But this is Portland, and when it comes to biking, there are always options. If Pedapalooza doesn’t pique your interest, perhaps you’d prefer to race or do a big ride, or to expand your cycling horizons in some other way? As always, check the BikePortland Calendar where we list a wide variety of rides and events.

Have a great weekend no matter what you decide to do.

Saturday, June 1st

Oregon Gran Fondo – All day in Cottage Grove
The finale of the Oregon Triple Crown series takes riders to the friendly town of Cottage Grove. The classic Gran Fondo course is a 117 mile, mass-start event. There are shorter routes and a longer, 130-mile route that contains several sections of gravel. More info here.

Breakfast on the Bluffs – 9:00 am at Skidmore Bluffs (N)
Jump start your body and your Pedalpalooza by meeting up with friends old and new on the beautiful bluffs. Bring coffee or sample the wares of Portland Roasting Company. More info here.

Swap Meet – 9:00 am to 3:00 pm at Portland Community College Cascade Campus (N)
Organized by Norther Cycles and the PCC Bike Shed, this is the place to sell your used bike stuff and find that extra special part/frame/bike/item you’ve been dreaming about. Just $10 for a booth, free to shop and hang out! More info here.

Pedalpalooza Kickoff Ride – 3:00 pm at The Fields Park (NW)
This is the big one that officially begins 2019 Pedalpalooza. Get there at 3:00 to give yourself plenty of time to hang out, buy official PP merch, decorate your bike, socialize, and soak in the bike fun vibe. More info here.

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Adaptive Bike Clinic – 9:00 am to 1:00 pm at Eastbank Esplanade (SE)
Come and try bikes built for people with disabilities and get your questions answered from the experts at Adaptive Sports Northwest and Portland Parks & Recreation. Free clinic (at 12:00 pm) and a group ride too. More info here.

Bike Touring Workshop – 10:00 am to 1:00 pm at Rivelo Bike Shop (SE)
Get the skills and insights you need to live off your bike. Taught by the ever-interesting and experienced Shawn Granton. $15 per person. More info here.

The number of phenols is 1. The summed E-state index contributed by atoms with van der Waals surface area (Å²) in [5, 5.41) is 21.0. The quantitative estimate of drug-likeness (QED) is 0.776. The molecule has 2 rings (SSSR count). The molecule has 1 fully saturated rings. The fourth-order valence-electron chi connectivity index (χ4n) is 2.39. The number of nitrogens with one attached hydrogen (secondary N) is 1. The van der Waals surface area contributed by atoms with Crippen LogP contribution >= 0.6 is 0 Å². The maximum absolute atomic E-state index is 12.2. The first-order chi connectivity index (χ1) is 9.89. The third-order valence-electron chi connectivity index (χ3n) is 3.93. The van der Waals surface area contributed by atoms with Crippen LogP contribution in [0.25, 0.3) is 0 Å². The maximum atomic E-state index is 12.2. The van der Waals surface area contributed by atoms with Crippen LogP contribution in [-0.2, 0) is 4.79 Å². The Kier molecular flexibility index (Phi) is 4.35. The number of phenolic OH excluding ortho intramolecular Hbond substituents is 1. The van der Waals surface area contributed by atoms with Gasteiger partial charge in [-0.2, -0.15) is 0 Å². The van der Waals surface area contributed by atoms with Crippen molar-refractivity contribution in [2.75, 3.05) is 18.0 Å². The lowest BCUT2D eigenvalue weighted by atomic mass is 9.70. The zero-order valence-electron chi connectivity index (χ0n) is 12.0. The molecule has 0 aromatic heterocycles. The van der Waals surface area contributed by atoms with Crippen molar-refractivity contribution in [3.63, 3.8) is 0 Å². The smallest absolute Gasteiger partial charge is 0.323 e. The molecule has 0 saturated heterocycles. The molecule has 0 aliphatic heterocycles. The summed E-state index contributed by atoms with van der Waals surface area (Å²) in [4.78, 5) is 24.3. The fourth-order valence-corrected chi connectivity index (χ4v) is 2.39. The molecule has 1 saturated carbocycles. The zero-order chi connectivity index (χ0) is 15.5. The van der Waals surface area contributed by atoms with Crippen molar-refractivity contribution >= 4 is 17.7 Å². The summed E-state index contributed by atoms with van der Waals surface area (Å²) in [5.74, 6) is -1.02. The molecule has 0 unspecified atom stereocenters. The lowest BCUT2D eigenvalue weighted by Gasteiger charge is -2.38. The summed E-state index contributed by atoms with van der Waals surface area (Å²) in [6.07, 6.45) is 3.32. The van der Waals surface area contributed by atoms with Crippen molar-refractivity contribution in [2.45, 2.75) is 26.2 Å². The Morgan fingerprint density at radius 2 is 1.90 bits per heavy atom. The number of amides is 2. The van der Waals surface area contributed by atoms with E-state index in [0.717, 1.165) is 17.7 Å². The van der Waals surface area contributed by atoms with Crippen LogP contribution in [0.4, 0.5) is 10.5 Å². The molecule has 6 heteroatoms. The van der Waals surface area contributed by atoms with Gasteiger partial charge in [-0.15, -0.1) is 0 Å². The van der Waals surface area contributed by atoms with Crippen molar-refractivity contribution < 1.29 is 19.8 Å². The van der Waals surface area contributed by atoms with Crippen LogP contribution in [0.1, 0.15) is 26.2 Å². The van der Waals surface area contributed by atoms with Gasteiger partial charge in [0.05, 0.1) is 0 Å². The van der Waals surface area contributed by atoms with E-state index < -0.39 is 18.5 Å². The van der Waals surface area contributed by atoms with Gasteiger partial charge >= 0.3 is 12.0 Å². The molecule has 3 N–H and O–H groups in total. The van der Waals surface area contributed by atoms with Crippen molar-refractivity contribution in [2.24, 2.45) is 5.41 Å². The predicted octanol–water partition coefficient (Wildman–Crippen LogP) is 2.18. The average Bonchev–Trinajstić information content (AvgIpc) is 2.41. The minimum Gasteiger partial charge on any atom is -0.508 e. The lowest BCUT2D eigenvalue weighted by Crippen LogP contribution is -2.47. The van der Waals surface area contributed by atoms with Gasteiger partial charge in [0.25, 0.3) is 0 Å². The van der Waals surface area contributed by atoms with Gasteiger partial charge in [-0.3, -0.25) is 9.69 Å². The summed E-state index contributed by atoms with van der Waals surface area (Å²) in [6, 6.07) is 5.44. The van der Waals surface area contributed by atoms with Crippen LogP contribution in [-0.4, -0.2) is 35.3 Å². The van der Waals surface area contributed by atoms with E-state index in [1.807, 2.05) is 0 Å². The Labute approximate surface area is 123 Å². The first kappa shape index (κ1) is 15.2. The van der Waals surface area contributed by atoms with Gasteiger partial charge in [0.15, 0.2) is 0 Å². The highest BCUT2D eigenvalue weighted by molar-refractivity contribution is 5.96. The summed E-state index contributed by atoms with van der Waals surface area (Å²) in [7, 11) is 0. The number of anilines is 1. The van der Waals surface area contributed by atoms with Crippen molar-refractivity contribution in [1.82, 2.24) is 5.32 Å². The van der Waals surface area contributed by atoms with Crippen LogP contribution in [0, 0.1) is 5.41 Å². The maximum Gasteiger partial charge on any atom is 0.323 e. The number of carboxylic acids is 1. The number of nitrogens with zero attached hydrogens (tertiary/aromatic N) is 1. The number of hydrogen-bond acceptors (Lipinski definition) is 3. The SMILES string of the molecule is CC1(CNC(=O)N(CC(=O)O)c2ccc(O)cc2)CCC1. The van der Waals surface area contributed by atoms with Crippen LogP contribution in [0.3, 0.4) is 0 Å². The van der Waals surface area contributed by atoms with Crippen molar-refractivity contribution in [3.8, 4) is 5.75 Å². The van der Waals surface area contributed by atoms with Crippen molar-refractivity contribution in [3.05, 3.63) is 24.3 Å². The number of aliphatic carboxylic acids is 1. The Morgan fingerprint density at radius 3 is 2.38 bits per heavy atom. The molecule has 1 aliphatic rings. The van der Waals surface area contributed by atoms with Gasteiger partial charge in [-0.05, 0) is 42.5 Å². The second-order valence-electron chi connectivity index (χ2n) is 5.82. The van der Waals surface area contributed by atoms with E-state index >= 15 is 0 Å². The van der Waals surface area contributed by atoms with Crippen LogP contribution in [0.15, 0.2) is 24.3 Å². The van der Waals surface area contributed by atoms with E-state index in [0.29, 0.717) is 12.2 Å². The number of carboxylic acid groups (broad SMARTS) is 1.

NE 7th Avenue Slow Roll – 4:00 pm to 5:00 pm at NE 7th and Wygant
Build community through a social and fun bike ride meant to bring neighbors together. Hosted by Friends of 7th Avenue. More info here.

East Portland Bike Train Pedalpalooza Launch Ride – 4:00 pm to 6:00 pm at PCC Southeast Campus Quad (82nd & Division)
BikeLoudPDX and PCC have joined together to give you free pizza. Oh, and they will share info and debut the route for their new bike train. More info here.

Stay plugged into all the bike and transportation-related events around the region via our comprehensive event calendar.

— Jonathan Maus: (503) 706-8804, @jonathan_maus on Twitter and jonathan@bikeportland.org

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Company responds to YouTuber who (once again) cuts through bicycle lock

Wed, 05/29/2019 - 12:09

(Photo: Ottolock)

Back in December a YouTuber named LockPickingLawyer who specializes in defeating security products caused a stir when he posted a video that showed an Ottolock being easily cut with snips in just two seconds.

Ottolock is a Portland company that has found a strong niche with its relatively small and lightweight lock. The company has always acknowledged that it’s not meant as a primary theft deterrent and that it should only be used either in combination with a strong U-lock or for very short durations in low-crime areas.